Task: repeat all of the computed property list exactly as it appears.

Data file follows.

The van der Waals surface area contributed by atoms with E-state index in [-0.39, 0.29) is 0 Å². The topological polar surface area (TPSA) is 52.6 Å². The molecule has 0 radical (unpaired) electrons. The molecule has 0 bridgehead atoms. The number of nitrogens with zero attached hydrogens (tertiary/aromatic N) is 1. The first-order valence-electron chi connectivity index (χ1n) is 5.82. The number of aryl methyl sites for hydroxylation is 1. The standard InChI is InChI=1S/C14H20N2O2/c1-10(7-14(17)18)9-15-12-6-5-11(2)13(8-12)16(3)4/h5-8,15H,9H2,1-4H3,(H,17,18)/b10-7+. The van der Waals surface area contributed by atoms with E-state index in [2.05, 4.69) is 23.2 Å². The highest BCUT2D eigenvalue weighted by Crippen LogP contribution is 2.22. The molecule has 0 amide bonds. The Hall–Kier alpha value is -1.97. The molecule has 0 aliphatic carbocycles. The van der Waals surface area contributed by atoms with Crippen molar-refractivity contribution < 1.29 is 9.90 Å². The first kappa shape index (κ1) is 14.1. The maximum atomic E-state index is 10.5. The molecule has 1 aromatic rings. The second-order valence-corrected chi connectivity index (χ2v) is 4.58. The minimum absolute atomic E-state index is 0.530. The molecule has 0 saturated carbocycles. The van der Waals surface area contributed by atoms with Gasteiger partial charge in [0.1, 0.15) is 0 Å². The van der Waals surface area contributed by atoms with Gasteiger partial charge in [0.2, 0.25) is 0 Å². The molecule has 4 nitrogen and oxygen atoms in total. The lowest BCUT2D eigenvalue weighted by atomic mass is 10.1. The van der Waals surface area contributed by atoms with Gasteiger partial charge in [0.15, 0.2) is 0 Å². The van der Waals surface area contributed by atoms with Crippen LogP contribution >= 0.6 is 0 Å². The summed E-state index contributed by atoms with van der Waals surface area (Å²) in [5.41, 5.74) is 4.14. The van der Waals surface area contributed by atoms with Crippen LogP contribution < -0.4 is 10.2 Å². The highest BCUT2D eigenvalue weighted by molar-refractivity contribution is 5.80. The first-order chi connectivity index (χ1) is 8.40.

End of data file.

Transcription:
The van der Waals surface area contributed by atoms with E-state index in [-0.39, 0.29) is 0 Å². The topological polar surface area (TPSA) is 52.6 Å². The molecule has 0 radical (unpaired) electrons. The molecule has 0 bridgehead atoms. The number of nitrogens with zero attached hydrogens (tertiary/aromatic N) is 1. The first-order valence-electron chi connectivity index (χ1n) is 5.82. The number of aryl methyl sites for hydroxylation is 1. The standard InChI is InChI=1S/C14H20N2O2/c1-10(7-14(17)18)9-15-12-6-5-11(2)13(8-12)16(3)4/h5-8,15H,9H2,1-4H3,(H,17,18)/b10-7+. The van der Waals surface area contributed by atoms with E-state index in [2.05, 4.69) is 23.2 Å². The highest BCUT2D eigenvalue weighted by Crippen LogP contribution is 2.22. The molecule has 0 amide bonds. The Hall–Kier alpha value is -1.97. The molecule has 0 aliphatic carbocycles. The van der Waals surface area contributed by atoms with Crippen molar-refractivity contribution < 1.29 is 9.90 Å². The first kappa shape index (κ1) is 14.1. The maximum atomic E-state index is 10.5. The molecule has 1 aromatic rings. The second-order valence-corrected chi connectivity index (χ2v) is 4.58. The minimum absolute atomic E-state index is 0.530. The molecule has 0 saturated carbocycles. The van der Waals surface area contributed by atoms with Gasteiger partial charge in [0.1, 0.15) is 0 Å². The van der Waals surface area contributed by atoms with Gasteiger partial charge in [0.2, 0.25) is 0 Å². The molecule has 4 nitrogen and oxygen atoms in total. The lowest BCUT2D eigenvalue weighted by atomic mass is 10.1. The van der Waals surface area contributed by atoms with Gasteiger partial charge in [0.15, 0.2) is 0 Å². The van der Waals surface area contributed by atoms with Crippen LogP contribution >= 0.6 is 0 Å². The summed E-state index contributed by atoms with van der Waals surface area (Å²) in [5.41, 5.74) is 4.14. The van der Waals surface area contributed by atoms with Crippen LogP contribution < -0.4 is 10.2 Å². The highest BCUT2D eigenvalue weighted by molar-refractivity contribution is 5.80. The first-order chi connectivity index (χ1) is 8.40.